Monday, April 30, 2012

On most gardener's bucket list... U.S. Botanic Gardens in Washington D.C.

On a recent trip to Washington D.C., I had a chance to quickly swing by the U.S. Botanical Gardens. This place is not only a gardener's paradise, it is full of history and significance as is almost every square inch of Washington D.C. is.

Pulled from the US Botanical Gardens website, here is a brief history:

The United States Botanic Garden is rooted in the nation’s heritage. During the late 18th century, George Washington, Thomas Jefferson and James Madison shared the dream of a national botanic garden and were instrumental in establishing one on the National Mall in 1820.

The institution actually traces its beginning to 1816, when the constitution of the Columbian Institute for the Promotion of Arts and Sciences in Washington, D.C., proposed the creation of a botanic garden to collect, grow and distribute plants of this and other countries that might contribute to the welfare of the American people. The Institute’s garden was established by Congress in 1820 to the west of the Capitol Grounds, from First Street to Third Street between Pennsylvania and Maryland Avenues. This facility functioned until shortly after the organization stopped holding meetings in 1837.

In 1842, the idea of a national botanic garden was reestablished when the United States Exploring Expedition to the South Seas (the Wilkes Expedition) brought a collection of living plants from around the globe to Washington, D.C. Initially placed in a specially constructed greenhouse behind the Old Patent Office Building, the plants were moved in late 1850 into a new structure on the site previously occupied by the Columbian Institute’s garden.

The US Botanical Garden in 1867.

In continuous operation and open to the public since 1850, the Botanic Garden moved to its present location in 1933, a complex located along the north and south sides of Independence Avenue bordered by First Street and Third Streets, SW. The Garden includes the Conservatory, which was renovated from 1997-2001; the National Garden, which opened in 2006; and Bartholdi Park, which was created in 1932. A plant production and support facility opened in Anacostia in 1993, which includes 85,000 square feet under glass divided into 34 greenhouse bays in addition to maintenance shops.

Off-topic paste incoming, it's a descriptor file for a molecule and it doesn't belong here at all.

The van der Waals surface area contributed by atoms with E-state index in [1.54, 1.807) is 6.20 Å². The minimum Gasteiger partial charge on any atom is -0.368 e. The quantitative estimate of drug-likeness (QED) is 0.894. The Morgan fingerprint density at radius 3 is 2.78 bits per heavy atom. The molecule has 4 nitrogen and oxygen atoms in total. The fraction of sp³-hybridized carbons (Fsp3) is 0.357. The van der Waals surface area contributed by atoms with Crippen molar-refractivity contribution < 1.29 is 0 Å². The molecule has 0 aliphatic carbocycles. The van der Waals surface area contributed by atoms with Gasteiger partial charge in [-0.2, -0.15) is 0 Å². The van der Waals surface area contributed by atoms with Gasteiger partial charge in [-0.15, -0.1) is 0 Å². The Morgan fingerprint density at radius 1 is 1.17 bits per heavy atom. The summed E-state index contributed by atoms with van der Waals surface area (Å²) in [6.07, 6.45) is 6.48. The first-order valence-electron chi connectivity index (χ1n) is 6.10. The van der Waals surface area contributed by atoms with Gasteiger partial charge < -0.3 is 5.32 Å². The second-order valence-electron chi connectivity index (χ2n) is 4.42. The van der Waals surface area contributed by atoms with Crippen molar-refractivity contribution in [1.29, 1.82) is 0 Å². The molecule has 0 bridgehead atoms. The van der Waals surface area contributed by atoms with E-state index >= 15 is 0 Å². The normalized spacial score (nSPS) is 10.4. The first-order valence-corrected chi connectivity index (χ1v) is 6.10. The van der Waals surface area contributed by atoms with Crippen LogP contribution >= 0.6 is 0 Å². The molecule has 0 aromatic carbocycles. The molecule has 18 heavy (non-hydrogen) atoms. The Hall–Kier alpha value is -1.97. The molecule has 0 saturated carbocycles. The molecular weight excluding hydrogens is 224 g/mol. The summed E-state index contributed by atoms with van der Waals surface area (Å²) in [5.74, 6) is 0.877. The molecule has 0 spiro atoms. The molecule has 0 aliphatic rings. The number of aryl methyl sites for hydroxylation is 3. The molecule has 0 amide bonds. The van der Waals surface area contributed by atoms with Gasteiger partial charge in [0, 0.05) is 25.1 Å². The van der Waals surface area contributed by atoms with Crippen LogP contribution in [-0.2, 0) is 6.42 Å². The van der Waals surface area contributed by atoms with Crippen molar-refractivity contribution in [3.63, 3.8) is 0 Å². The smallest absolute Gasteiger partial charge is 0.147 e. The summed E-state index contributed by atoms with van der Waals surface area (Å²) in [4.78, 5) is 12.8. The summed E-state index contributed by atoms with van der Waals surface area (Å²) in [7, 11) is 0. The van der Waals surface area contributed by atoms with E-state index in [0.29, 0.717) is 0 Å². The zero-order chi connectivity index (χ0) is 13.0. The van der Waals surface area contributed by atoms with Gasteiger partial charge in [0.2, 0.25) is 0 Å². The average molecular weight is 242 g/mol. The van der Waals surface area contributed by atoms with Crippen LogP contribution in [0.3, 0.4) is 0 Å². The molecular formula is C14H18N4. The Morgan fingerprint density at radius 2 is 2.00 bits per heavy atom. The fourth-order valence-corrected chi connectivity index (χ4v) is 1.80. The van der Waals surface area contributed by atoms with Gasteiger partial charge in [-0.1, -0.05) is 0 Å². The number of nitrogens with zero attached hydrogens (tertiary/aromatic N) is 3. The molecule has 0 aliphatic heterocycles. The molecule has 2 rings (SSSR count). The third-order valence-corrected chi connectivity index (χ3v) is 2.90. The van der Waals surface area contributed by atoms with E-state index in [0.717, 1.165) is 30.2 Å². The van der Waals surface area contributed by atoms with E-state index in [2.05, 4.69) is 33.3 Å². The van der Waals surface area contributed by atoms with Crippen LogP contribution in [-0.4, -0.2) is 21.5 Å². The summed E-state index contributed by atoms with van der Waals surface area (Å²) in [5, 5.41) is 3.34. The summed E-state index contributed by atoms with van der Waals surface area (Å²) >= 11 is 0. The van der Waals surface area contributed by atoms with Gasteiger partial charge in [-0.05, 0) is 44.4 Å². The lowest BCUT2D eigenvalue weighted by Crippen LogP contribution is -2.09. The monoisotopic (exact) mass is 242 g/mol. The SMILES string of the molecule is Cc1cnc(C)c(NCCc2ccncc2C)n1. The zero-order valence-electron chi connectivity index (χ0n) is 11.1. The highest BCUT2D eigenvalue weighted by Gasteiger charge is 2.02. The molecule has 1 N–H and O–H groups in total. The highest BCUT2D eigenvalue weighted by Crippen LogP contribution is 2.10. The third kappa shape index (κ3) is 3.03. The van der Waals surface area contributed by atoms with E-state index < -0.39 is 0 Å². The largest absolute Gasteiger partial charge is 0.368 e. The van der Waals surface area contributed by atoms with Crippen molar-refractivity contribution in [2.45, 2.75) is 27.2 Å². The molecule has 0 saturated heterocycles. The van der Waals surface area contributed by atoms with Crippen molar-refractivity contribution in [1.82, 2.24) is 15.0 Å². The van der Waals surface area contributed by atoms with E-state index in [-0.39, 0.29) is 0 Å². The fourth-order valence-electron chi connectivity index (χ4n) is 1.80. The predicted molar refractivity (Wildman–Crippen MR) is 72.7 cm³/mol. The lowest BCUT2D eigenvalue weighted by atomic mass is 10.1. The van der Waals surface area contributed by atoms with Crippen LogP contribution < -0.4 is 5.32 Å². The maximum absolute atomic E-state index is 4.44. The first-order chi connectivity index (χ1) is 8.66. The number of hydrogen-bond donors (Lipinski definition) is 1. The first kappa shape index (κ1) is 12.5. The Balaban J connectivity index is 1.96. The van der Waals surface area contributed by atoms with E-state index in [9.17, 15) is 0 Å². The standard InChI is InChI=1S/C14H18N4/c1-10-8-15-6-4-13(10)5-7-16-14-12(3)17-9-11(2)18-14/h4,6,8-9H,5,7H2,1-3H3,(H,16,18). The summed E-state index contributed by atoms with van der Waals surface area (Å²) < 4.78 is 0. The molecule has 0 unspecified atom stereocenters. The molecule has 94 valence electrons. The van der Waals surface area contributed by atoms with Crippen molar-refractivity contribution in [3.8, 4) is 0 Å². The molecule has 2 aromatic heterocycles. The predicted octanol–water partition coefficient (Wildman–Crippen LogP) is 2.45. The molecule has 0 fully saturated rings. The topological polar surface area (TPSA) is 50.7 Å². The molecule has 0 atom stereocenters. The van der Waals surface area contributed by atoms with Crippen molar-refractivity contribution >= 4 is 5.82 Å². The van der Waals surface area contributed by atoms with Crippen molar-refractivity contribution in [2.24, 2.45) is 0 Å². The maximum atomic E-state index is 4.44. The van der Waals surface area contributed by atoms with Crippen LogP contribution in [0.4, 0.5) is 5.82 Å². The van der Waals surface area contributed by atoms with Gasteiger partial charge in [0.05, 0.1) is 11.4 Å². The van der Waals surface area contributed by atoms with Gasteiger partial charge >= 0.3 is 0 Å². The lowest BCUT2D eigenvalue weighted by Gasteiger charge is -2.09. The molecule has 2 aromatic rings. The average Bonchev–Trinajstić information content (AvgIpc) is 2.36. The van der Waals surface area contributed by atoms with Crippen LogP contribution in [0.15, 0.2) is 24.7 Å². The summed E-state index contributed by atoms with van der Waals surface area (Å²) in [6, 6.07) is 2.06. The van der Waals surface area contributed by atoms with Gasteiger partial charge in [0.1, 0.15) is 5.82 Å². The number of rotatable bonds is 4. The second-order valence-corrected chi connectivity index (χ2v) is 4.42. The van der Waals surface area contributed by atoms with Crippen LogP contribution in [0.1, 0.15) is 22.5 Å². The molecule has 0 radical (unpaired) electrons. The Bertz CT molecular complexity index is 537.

The U.S. Botanic Garden was formally placed under the jurisdiction of the Joint Committee on the Library of Congress in 1856 and has been administered through the Architect of the Capitol since 1934. The Architect of the Capitol has served as Acting Director of the U.S. Botanic Garden and is responsible for the maintenance and operation of the Garden and for any construction, changes or improvements made.

Making the most of the time I had, here is a picture tour of what I saw...

The front of the U.S. Botanic Gardens.  Their feature exhibit was Orchid Mystique.

Beautiful specimen of Bambusa oldhamii 'Giant Clumping Timber Bamboo' in the main entryway

Part of the Orchid Mystique exhibit which really focused on the beauty of Orchids but also the fact that many varieties of the plant species is endangered in the world.

The main part of the conservatory which has a water feature down the middle. Very beautiful.

This was in the kid's play area.  I had to really resist playing in the bamboo!  This would have been a dream play area for me as a kid with a tunnel made of bamboo.

A 65 year old Willow Leaf Fig Bonsai Tree.

A nicely done terrarium.

A Stromanthe. A very stunning plant indeed.

Bambusa vulgaris 'Vitatta', a clumping bamboo that grows only under the protection of the conservatory.

If ever in Washington D.C., this is a must-visit place for any gardener.  It is located near the House of Representative's side of the Capitol Building.  Truly one of those places that belongs on a gardener's bucket list...


Mad Man Bamboo - Rocklin, CA
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